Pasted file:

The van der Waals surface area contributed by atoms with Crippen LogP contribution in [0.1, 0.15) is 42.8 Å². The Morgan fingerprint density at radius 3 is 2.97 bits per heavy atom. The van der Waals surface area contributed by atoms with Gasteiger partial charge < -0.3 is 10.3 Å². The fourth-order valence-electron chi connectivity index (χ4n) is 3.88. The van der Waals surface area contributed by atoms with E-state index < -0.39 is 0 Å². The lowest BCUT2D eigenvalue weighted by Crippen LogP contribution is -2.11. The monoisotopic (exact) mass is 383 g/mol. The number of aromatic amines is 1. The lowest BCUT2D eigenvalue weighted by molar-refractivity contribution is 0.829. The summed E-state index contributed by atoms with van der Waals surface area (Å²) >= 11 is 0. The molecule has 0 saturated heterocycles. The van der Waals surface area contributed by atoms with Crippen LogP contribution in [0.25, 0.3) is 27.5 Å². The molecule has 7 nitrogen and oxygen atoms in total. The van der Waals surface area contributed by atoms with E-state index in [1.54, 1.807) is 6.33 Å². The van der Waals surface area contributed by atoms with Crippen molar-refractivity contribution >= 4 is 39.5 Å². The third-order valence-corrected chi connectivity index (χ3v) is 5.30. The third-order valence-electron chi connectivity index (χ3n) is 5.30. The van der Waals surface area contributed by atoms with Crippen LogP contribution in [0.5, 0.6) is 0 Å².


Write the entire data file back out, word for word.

The van der Waals surface area contributed by atoms with Crippen LogP contribution in [0.1, 0.15) is 42.8 Å². The Morgan fingerprint density at radius 3 is 2.97 bits per heavy atom. The van der Waals surface area contributed by atoms with Gasteiger partial charge < -0.3 is 10.3 Å². The fourth-order valence-electron chi connectivity index (χ4n) is 3.88. The van der Waals surface area contributed by atoms with E-state index < -0.39 is 0 Å². The lowest BCUT2D eigenvalue weighted by Crippen LogP contribution is -2.11. The monoisotopic (exact) mass is 383 g/mol. The number of aromatic amines is 1. The lowest BCUT2D eigenvalue weighted by molar-refractivity contribution is 0.829. The summed E-state index contributed by atoms with van der Waals surface area (Å²) >= 11 is 0. The molecule has 0 saturated heterocycles. The van der Waals surface area contributed by atoms with Crippen LogP contribution in [0.25, 0.3) is 27.5 Å². The molecule has 7 nitrogen and oxygen atoms in total. The van der Waals surface area contributed by atoms with E-state index in [1.54, 1.807) is 6.33 Å². The van der Waals surface area contributed by atoms with Crippen molar-refractivity contribution >= 4 is 39.5 Å². The third-order valence-corrected chi connectivity index (χ3v) is 5.30. The third-order valence-electron chi connectivity index (χ3n) is 5.30. The van der Waals surface area contributed by atoms with Crippen LogP contribution in [0.5, 0.6) is 0 Å².